While I am excited by the idea of Cherokee Nation and Chickasaw delegates in Congress, I don’t think this goes far enough; in the entire history of our republic, only 18 Native Americans have been elected to the House and only four have been elected to the Senate. This is in part because Native populations were dispersed from their homelands or worse, dividing them and rendering them unable to have influence in government. I’m proposing a constitutional amendment that would result in the creation of 12 new Native American delegates to Congress. 10 of these delegates would be assigned to the largest Native American tribes while two would be awarded to the entire native people of the states of Alaska and Hawaii. Alternatively, any tribe with over 50,000 registered members could be granted a delegate.
These delegates would be unique from other delegates in that they would be allowed to vote on legislation provided it specifically related to Native American issues. This would involve any regulation changes to Native reservations, the voting rights act, spending, national monuments, and tribal land issues, as well as the budget, as the budget affects everyone. The broad list of issues that always allow Native delegates to vote could be listed in the constitutional amendment, with the House Rules Committee to have jurisdiction on the relevance of other issues on a case-by-case basis. On all other issues, they would function as an ordinary delegate. The exact mechanism of how these delegates are elected would also need to be decided upon, but there is no reason popular votes could not be used given that the Cherokee Nation, among others, holds a popular vote for the election of their principal chief.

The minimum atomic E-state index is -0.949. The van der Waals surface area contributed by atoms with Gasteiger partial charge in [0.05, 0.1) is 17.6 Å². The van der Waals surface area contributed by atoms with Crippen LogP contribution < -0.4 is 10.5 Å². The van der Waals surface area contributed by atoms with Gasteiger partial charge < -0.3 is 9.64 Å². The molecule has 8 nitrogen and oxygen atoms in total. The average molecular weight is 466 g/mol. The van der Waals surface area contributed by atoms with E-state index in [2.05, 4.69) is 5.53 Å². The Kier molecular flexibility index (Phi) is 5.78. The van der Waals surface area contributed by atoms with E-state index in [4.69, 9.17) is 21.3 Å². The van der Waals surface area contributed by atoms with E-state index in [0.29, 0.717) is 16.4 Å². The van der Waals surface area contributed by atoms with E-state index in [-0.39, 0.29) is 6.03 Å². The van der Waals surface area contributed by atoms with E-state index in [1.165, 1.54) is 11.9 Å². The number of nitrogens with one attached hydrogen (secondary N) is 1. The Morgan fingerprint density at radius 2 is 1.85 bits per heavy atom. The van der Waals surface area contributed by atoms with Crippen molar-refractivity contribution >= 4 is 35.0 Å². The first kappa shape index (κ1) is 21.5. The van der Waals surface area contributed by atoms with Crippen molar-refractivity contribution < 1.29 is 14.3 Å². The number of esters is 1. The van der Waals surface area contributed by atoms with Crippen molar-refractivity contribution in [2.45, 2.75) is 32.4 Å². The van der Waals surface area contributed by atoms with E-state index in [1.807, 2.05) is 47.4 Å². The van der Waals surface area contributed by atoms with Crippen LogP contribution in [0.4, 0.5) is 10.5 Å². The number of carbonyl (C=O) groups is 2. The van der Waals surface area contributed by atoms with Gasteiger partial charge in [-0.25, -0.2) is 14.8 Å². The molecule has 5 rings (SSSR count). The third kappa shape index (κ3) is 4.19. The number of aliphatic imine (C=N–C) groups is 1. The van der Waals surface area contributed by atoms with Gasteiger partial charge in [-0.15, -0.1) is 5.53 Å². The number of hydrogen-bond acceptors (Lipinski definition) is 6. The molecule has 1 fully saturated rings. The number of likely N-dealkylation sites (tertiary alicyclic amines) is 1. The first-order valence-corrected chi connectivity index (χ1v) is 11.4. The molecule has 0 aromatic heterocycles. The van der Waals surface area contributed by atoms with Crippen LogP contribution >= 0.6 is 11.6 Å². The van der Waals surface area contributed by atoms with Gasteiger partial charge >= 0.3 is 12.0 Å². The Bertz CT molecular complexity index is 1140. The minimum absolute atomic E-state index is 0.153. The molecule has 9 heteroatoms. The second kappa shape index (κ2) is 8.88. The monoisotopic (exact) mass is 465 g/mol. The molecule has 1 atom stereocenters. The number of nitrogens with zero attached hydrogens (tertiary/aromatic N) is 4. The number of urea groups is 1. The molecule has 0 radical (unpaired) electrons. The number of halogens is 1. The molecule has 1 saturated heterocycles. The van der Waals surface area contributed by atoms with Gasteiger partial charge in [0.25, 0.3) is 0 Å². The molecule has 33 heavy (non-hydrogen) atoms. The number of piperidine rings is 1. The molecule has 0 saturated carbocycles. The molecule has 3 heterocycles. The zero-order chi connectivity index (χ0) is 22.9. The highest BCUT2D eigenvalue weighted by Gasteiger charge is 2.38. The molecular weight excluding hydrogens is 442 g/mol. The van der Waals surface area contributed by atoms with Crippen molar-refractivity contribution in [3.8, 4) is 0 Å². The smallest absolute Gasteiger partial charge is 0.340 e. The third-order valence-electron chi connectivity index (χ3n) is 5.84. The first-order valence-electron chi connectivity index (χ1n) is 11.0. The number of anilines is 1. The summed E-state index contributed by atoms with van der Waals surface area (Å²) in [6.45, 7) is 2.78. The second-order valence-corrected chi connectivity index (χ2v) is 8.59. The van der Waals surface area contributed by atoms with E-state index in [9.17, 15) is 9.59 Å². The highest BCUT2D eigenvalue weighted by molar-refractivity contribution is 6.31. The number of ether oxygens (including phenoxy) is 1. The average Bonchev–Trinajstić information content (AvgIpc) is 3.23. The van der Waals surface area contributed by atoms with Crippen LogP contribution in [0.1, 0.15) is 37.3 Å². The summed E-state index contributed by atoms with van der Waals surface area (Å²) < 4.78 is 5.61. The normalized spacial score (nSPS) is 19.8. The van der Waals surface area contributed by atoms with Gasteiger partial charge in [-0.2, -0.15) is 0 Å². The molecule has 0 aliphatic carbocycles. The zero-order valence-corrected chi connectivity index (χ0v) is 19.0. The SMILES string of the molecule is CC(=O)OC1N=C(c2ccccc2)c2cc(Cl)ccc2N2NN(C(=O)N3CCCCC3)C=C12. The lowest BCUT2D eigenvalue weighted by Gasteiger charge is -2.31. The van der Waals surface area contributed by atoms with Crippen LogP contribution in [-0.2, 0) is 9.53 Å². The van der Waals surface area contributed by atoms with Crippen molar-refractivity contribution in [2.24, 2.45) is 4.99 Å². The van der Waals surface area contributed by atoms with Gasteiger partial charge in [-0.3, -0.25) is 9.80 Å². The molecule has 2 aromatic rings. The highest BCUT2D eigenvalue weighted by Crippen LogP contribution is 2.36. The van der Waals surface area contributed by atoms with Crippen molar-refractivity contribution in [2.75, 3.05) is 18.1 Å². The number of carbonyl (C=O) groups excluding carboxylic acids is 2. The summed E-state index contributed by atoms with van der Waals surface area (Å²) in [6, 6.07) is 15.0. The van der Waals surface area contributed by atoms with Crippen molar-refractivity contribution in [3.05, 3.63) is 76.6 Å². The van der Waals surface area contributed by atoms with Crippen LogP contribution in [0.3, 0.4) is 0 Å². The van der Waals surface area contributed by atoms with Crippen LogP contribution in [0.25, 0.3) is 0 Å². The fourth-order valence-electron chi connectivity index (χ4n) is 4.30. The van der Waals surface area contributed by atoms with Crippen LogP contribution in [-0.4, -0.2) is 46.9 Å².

Why both parties could support this
Many Democrats have long seen Native American issues as important, but Republicans have also had a role; representatives Cole and Mullin have emerged as important voices for Native American issues, and Republican Dan Bishop strongly supported full federal recognition for the Lumbee Tribe, the largest tribe of Native Americans not to be federally recognized, during his successful race for North Carolina’s 9th congressional district; his over performance in Robeson County, home to the majority of the Lumbee tribe, was widely noted in the aftermath of the race.
Western Republicans have also long been skeptical of the federal government’s management of federal land, a major issue for both Republicans and Native Americans. By giving Native Americans, who predominantly live in the American west, a stronger voice in Congress, western conservatives could find an ally in resisting federal overreach. The creation of these new delegate positions would enable Native Americans to have a more forceful voice on the federal government’s actions in their communities – an important check on the role of government in their lives.
It’s unclear whether the Cherokee delegate will be accepted to Congress, even under the current Democratic House leadership; since her appointment in August, little progress seems to have been made. However, if she is approved, it should not be seen as the last step, but as the first one. Native Americans have been mistreated throughout American history, and while providing them a stronger voice in Congress won’t make up for that, it could certainly help in ensuring that future abuses will be less likely to happen.